Which of the following are real choices?
1. Clean your room right now or give up using your computer for two nights, the choice is yours.
2. Have at least one bite of your vegetables or you get no desert. It’s up to you.
3. Stop taking your sister’s clothes or I’ll take away some of yours. You decide.
4. Either share your toys with your brother or I’ll take them away from both of you. Think about it.
It has become an accepted practice since the 1990s for parents to give their children choices instead of making demands. While not every parent gives choices, most understand that demands, backed by threats, have many negative results. Children, like every living creature, have a built in flight/fight response to threat. Because threats by parents are psychological in nature, they produce psychological flight/fight; withdrawal, passive aggressive behavior or defiance.
Threats give control to parents by scaring the child with undesirable and hurtful punishments if the child refuses to do what the parent wants.
Children may initially respond positively to threats in the short term out of fear, but over time, negative effects eventually appear.
Choices empower children to feel in control, avoiding difficult pushback and escalation. Choices build trust between parents and children. They resolve issues positively most of the time.
Parents often confuse choices with threats because they are trying to follow the advice of the “experts” and give some control to their children, while still maintaining control for themselves. Since these are opposite goals, one solution is to use threats, but disguise them as choices. Most parents don’t even realize they are creating this conflict of goals. They believe that they are truly sharing control, being good parents, that their choices are real, and are genuinely surprised when their child responds negatively. “But I gave you a choice,” they say, “Why are you being so uncooperative?” Let’s figure out the difference between choice and threat.
If I stuck a gun to your head and said, “Your money or your life,” you might say, “I don’t have any money.”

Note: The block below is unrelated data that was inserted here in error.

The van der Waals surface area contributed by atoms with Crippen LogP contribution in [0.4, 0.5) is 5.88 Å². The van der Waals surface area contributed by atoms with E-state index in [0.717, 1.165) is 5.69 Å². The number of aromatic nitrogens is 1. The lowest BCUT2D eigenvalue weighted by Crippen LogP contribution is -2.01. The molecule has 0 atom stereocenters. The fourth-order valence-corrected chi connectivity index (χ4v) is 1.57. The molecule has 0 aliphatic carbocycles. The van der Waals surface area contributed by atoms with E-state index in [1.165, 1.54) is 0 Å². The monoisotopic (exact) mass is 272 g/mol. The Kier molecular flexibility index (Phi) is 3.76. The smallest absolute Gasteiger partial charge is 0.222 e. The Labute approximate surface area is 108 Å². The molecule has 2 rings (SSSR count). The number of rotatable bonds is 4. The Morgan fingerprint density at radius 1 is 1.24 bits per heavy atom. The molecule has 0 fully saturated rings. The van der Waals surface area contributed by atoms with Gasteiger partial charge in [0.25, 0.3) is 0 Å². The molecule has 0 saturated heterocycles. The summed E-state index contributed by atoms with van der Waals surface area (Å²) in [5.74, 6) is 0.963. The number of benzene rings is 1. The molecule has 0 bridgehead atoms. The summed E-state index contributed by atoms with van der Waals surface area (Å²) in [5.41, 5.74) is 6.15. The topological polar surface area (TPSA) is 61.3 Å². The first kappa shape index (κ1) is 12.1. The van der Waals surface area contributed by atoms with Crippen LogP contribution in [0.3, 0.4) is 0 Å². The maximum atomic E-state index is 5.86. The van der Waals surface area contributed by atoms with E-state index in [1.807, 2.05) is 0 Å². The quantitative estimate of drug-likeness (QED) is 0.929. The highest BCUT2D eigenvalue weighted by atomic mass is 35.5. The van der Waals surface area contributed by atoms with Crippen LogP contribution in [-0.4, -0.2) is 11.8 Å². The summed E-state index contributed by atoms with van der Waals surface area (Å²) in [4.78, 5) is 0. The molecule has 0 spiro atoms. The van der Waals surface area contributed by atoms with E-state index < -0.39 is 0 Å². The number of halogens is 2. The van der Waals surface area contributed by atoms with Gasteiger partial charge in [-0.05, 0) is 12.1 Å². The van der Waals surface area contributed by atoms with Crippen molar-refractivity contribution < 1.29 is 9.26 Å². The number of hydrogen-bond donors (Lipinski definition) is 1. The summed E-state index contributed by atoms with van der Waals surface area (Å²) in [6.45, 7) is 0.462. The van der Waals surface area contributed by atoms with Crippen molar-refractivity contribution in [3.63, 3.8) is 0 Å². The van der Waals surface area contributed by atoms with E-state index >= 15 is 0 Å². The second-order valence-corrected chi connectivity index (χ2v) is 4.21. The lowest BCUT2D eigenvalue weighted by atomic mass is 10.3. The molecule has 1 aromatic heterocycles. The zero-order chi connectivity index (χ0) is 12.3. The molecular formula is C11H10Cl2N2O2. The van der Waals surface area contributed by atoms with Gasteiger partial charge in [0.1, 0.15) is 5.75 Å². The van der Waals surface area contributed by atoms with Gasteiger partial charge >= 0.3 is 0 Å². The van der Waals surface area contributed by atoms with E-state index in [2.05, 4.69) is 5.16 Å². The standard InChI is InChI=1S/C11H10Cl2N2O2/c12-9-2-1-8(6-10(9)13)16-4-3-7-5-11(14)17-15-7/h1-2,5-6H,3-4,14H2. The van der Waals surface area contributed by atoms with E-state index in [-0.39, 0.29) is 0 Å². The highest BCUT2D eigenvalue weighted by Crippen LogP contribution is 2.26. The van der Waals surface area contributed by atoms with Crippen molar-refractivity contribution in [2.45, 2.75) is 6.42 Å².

Some might add, “I’m not even sure if I have a life.” Is “your money or your life” a threat or choice? Most parents know it is a threat, but when I ask why, they say, “Because the choices are both negative.” This sounds good, but it is a wrong answer. It is not about negativity; it’s about control.
For example, consider a doctor telling a patient who had been in a serious car accident, “I can save your life by amputating your leg, or I can try to save your leg, but there is a chance you might die.” Both of these choices are negative, but the control is with the patient, not the doctor.
There are two distinct ways to tell if you are offering a choice or a threat to your child: 1. Are any of the alternatives punishments? If so, then it is always a threat.
2. Do you already know which option you would rather your child chose, and are you leading your child in that direction? If so, it is a threat.
Using these criteria it becomes clear that the choices offered at the beginning of this article are all threats.
All contain punishments and in every case you would prefer that your child choose the other option. It doesn’t matter that words like, “the choice is yours,” are added. They are still classic threats and are best avoided.
The following are examples of some real choices.
Notice that the parent has no preference and no option is designed to hurt. I have included choices for children of various ages. And since this is a limited set of examples, further consequences are not included, but may be necessary.
1. Sidney, hitting is not allowed in this home. You can apologize to Arvin if you are sincerely sorry, do something helpful for him, or do something to help the girl downstairs if you are still too angry to help Arvin.
2. You can’t have pizza for lunch today because I don’t have the time. You can have a salad of your choice, a sandwich with chips, or noodles.
3. That outfit is best worn after school. Here are three choices that are all perfect for school. Which do you choose? 4. If you don’t like doing your homework when you get right home from school, you can do it before dinner, after dinner before going online, or an hour before bedtime.
I’m not threatening you, but you better give your children real choices. Or else.
The writer is the author of Discipline With Dignity and is the director of the master’s program of behavior disorder at David Yellin College in Jerusalem.
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